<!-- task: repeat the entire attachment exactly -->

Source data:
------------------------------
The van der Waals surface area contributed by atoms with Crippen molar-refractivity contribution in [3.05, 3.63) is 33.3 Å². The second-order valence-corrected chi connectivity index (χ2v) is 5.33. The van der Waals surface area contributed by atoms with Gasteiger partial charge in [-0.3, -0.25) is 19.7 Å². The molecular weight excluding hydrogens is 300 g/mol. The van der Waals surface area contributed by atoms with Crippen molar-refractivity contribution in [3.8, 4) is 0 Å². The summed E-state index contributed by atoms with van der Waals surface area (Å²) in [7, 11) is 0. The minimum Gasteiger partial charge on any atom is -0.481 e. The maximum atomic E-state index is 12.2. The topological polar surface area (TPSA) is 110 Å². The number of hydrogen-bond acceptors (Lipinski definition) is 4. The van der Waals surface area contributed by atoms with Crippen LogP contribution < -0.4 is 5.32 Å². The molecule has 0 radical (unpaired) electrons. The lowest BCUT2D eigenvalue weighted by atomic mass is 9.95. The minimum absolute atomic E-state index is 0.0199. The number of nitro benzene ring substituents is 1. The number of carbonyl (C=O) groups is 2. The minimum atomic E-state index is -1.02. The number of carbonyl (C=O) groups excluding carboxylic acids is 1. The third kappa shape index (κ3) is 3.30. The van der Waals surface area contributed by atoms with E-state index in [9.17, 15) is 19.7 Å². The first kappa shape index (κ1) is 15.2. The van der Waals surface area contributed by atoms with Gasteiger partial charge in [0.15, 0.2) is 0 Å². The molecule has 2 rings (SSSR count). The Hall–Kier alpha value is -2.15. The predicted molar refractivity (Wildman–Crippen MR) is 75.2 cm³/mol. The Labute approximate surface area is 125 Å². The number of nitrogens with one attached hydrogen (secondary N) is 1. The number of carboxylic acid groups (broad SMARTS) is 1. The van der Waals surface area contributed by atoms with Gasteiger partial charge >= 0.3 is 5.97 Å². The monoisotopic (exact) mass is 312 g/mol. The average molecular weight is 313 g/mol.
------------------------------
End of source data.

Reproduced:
The van der Waals surface area contributed by atoms with Crippen molar-refractivity contribution in [3.05, 3.63) is 33.3 Å². The second-order valence-corrected chi connectivity index (χ2v) is 5.33. The van der Waals surface area contributed by atoms with Gasteiger partial charge in [-0.3, -0.25) is 19.7 Å². The molecular weight excluding hydrogens is 300 g/mol. The van der Waals surface area contributed by atoms with Crippen molar-refractivity contribution in [3.8, 4) is 0 Å². The summed E-state index contributed by atoms with van der Waals surface area (Å²) in [7, 11) is 0. The minimum Gasteiger partial charge on any atom is -0.481 e. The maximum atomic E-state index is 12.2. The topological polar surface area (TPSA) is 110 Å². The number of hydrogen-bond acceptors (Lipinski definition) is 4. The van der Waals surface area contributed by atoms with Crippen LogP contribution < -0.4 is 5.32 Å². The molecule has 0 radical (unpaired) electrons. The lowest BCUT2D eigenvalue weighted by atomic mass is 9.95. The minimum absolute atomic E-state index is 0.0199. The number of nitro benzene ring substituents is 1. The number of carbonyl (C=O) groups is 2. The minimum atomic E-state index is -1.02. The number of carbonyl (C=O) groups excluding carboxylic acids is 1. The third kappa shape index (κ3) is 3.30. The van der Waals surface area contributed by atoms with E-state index in [9.17, 15) is 19.7 Å². The first kappa shape index (κ1) is 15.2. The van der Waals surface area contributed by atoms with Gasteiger partial charge in [0.15, 0.2) is 0 Å². The molecule has 2 rings (SSSR count). The Hall–Kier alpha value is -2.15. The predicted molar refractivity (Wildman–Crippen MR) is 75.2 cm³/mol. The Labute approximate surface area is 125 Å². The number of nitrogens with one attached hydrogen (secondary N) is 1. The number of carboxylic acid groups (broad SMARTS) is 1. The van der Waals surface area contributed by atoms with Gasteiger partial charge >= 0.3 is 5.97 Å². The monoisotopic (exact) mass is 312 g/mol. The average molecular weight is 313 g/mol.